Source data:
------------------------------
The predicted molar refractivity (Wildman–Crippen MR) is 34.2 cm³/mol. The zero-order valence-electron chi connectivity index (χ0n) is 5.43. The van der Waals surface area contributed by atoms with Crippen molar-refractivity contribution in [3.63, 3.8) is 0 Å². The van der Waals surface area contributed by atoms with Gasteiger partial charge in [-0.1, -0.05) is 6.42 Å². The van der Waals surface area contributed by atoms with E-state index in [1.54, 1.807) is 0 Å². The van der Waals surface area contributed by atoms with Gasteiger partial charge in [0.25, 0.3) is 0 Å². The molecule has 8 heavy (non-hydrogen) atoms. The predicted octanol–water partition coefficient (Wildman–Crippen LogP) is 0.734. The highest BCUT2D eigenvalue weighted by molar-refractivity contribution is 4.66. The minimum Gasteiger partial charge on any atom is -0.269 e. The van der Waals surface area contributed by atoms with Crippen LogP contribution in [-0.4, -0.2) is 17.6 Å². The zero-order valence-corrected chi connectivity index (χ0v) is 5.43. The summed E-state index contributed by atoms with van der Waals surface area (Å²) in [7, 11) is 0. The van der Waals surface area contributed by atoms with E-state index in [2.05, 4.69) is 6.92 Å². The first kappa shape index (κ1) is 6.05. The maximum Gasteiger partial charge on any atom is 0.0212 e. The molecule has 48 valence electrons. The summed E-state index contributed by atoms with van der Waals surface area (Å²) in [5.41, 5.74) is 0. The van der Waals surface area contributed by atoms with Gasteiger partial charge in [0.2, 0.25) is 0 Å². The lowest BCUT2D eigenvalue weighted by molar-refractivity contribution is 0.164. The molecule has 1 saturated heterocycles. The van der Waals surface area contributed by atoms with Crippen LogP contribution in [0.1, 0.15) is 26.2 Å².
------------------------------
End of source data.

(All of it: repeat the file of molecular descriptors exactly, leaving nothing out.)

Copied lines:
The predicted molar refractivity (Wildman–Crippen MR) is 34.2 cm³/mol. The zero-order valence-electron chi connectivity index (χ0n) is 5.43. The van der Waals surface area contributed by atoms with Crippen molar-refractivity contribution in [3.63, 3.8) is 0 Å². The van der Waals surface area contributed by atoms with Gasteiger partial charge in [-0.1, -0.05) is 6.42 Å². The van der Waals surface area contributed by atoms with E-state index in [1.54, 1.807) is 0 Å². The van der Waals surface area contributed by atoms with Gasteiger partial charge in [0.25, 0.3) is 0 Å². The molecule has 8 heavy (non-hydrogen) atoms. The predicted octanol–water partition coefficient (Wildman–Crippen LogP) is 0.734. The highest BCUT2D eigenvalue weighted by molar-refractivity contribution is 4.66. The minimum Gasteiger partial charge on any atom is -0.269 e. The van der Waals surface area contributed by atoms with Crippen LogP contribution in [-0.4, -0.2) is 17.6 Å². The zero-order valence-corrected chi connectivity index (χ0v) is 5.43. The summed E-state index contributed by atoms with van der Waals surface area (Å²) in [7, 11) is 0. The van der Waals surface area contributed by atoms with E-state index in [2.05, 4.69) is 6.92 Å². The first kappa shape index (κ1) is 6.05. The maximum Gasteiger partial charge on any atom is 0.0212 e. The molecule has 48 valence electrons. The summed E-state index contributed by atoms with van der Waals surface area (Å²) in [5.41, 5.74) is 0. The van der Waals surface area contributed by atoms with Gasteiger partial charge in [0.2, 0.25) is 0 Å². The lowest BCUT2D eigenvalue weighted by molar-refractivity contribution is 0.164. The molecule has 1 saturated heterocycles. The van der Waals surface area contributed by atoms with Crippen LogP contribution in [0.1, 0.15) is 26.2 Å².